Burning Coal: The Black Mesa Damage

The ever-increasing pollution from Black Mesa coal-fired power plants causes massive damage to the environment and the people of the southwestern states.

| March/April 1971

Soft blue smoke rises from a Navajo sheep camp as the sun spreads a gold-red glow across this treeless, arroyo-cut land of tumbleweed and sage. Shiprock—home of ancient monsters—lies to the west. The monsters are not all dead: Over a hill to the east, great columns of smoke belch—seemingly—from the heart of the earth. The sky turns black and a heavy cloud of poisoned air hangs over the land of the Navajo.

The old ones remember when they could see the sacred mountains of the north—snowcapped, in Colorado—every day. They remember, too, when water ran pure in the San Juan River and the land was free and beautiful. Today the water is contaminated by industrial waste and the land is scarred by transmission lines.

The southwest, where the Spanish first wrought ecological havoc with the introduction of sheep, is again invaded. This time, big-city utility companies—seeking fresh and far-away fuel sources—are hastening the destruction of land, air, water and the culture of the people who have inhabited this area for millenniums.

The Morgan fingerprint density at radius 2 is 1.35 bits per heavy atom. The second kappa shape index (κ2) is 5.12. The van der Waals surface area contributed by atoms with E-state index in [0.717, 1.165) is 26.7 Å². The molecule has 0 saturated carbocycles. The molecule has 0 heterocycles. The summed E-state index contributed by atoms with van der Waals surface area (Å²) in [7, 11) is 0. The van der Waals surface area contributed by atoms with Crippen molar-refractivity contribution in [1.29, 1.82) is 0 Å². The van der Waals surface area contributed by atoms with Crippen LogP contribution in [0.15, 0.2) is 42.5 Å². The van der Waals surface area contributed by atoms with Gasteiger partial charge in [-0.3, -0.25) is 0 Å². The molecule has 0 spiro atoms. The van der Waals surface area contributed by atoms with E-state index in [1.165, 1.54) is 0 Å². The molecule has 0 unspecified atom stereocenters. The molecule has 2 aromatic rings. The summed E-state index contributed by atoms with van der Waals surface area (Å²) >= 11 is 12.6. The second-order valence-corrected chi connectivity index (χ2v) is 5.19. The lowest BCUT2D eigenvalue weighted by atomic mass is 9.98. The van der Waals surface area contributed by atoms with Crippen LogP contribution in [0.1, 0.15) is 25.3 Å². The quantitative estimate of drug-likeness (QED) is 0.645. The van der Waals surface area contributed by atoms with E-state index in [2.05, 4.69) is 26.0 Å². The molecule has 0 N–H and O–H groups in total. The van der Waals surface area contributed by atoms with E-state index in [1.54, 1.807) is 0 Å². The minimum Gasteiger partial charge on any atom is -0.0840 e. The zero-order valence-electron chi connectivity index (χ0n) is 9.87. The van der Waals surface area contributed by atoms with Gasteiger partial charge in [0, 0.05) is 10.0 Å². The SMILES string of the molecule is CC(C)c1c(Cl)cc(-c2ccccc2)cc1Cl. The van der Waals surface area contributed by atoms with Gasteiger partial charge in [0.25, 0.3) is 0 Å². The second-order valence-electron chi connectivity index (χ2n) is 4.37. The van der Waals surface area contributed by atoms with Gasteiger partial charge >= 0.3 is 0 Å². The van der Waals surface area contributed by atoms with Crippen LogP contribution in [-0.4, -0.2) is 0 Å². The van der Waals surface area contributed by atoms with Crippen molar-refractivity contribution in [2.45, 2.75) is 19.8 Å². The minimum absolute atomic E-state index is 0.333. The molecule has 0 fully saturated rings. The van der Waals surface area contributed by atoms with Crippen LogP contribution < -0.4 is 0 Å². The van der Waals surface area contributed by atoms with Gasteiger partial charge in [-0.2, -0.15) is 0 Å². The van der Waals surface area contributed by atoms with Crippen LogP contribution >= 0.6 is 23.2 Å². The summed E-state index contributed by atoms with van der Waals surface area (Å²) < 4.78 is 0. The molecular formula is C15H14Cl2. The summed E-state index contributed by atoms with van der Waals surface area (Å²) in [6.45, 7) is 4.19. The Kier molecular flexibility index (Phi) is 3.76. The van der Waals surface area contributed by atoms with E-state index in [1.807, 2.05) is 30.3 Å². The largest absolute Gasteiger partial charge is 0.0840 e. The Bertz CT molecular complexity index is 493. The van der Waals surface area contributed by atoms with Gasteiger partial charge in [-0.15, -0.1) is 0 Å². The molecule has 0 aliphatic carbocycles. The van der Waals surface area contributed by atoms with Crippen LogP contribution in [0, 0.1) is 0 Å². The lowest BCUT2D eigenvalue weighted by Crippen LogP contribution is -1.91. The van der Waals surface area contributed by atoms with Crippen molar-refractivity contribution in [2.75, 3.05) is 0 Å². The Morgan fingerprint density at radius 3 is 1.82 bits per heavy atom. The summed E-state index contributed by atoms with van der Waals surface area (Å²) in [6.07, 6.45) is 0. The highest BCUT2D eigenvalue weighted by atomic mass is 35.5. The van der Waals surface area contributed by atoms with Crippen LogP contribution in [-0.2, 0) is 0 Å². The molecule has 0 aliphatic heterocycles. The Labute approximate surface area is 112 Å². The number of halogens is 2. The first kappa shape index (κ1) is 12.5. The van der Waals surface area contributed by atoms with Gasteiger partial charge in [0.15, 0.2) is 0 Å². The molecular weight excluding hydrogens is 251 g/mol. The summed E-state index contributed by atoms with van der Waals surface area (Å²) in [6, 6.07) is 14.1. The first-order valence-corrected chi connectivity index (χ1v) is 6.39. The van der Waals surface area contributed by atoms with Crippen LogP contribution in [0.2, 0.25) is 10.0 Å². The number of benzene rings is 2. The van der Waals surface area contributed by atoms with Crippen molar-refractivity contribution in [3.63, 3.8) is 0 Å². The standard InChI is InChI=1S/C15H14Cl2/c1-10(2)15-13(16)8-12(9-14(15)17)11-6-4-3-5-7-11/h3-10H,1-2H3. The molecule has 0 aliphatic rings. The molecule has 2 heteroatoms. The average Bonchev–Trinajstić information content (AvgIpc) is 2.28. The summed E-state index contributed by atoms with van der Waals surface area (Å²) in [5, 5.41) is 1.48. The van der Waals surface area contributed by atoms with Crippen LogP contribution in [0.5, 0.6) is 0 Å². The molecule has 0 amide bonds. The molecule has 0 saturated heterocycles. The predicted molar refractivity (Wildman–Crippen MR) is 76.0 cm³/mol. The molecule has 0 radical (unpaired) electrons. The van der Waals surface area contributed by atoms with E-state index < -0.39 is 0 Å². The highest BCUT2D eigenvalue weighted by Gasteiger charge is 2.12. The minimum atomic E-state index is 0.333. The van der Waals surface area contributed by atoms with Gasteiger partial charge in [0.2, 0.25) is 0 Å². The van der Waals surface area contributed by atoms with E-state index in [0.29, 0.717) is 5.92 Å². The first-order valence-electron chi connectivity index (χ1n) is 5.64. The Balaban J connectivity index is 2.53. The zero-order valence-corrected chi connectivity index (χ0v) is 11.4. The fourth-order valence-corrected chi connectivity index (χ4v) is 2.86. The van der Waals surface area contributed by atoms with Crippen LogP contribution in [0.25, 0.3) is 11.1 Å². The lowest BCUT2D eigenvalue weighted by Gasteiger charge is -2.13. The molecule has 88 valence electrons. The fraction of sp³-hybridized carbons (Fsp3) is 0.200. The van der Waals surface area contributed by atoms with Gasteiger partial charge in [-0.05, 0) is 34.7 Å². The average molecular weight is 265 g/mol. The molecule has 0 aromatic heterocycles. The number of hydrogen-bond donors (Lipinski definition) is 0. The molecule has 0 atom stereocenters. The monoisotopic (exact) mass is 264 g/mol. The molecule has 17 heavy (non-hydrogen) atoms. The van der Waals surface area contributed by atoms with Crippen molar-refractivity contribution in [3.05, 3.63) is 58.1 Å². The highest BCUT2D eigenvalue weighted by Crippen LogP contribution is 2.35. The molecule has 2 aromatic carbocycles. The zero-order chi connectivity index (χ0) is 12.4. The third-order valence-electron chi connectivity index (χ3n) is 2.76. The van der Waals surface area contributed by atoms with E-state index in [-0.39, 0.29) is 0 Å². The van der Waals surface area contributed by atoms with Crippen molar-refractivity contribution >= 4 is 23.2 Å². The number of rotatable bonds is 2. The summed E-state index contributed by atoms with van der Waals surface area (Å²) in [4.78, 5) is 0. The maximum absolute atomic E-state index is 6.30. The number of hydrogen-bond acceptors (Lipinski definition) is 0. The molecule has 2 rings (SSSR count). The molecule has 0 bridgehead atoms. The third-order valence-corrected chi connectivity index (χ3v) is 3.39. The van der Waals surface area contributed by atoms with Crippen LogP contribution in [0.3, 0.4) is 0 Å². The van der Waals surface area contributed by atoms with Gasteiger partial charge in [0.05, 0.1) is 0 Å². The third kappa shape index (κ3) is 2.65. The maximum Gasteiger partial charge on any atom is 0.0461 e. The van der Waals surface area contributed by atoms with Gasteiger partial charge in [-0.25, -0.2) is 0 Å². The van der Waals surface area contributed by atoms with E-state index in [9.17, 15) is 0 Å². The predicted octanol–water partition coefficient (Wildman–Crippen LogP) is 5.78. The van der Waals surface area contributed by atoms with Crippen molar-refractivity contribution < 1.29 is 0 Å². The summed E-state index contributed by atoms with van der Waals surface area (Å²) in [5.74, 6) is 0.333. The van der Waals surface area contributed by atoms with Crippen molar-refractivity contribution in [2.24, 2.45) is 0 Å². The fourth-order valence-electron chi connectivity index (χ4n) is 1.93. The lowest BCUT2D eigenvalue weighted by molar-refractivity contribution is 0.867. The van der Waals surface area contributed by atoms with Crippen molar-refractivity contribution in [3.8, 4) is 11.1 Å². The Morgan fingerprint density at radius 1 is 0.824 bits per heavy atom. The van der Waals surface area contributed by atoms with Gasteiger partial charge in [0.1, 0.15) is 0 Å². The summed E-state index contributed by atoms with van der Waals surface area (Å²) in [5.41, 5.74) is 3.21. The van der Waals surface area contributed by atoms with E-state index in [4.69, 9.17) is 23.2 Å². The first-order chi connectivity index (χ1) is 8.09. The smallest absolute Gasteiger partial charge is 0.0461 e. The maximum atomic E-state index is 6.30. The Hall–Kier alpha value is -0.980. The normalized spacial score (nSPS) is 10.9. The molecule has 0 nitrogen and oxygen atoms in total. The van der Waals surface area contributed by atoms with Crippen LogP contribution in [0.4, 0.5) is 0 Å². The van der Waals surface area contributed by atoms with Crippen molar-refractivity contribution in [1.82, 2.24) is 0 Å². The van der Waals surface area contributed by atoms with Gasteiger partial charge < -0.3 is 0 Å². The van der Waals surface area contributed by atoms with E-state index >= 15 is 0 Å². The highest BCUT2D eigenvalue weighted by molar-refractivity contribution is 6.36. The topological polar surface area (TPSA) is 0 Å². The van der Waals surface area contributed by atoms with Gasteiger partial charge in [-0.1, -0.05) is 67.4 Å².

The clean air and water, once the primary economic asset of the southwestern states, is becoming a dwindling resource thanks largely to two coal-fired power plants now in operation. One—the Four Corners generating station near Farmington, N.M.—spews out more particulate matter from its stacks (320 tons daily) than all the polluters of New York and Los Angeles combined. It's the single largest source of pollution in the southwest and one satellite photograph shows a plume from the plant covering 10,000 square miles. There is no excuse for this: The operators of the station, Arizona Public Service Co., failed to purchase and install the pollution control equipment required by the contract.

Particulate matter is only the visual aspect of air pollution. Coal-fired power plants also emit oxides of nitrogen and sulfur—invisible, but more serious—that cause damage to plant, animal and human life. The Mohave power plant, the second major generating station in the southwest, burns low-grade Black Mesa coal and is estimated to produce 65 times as much sulfur dioxide and 86 times more nitrogen dioxide than permitted by the Los Angeles Air Pollution Control District.

And the worst is yet to come. The Four Corners and Mohave plants are only the first two of six major coal-fired electrical generating stations—Four Corners, Mohave, Page, Huntington Canyon, Kaiparowits and San Juan—planned by Western Energy Supply and Transmission, a 23-company utility consortium. WEST also expects to establish many smaller power plants throughout the region. The southwest is to be covered by a cloud of noxious gases.

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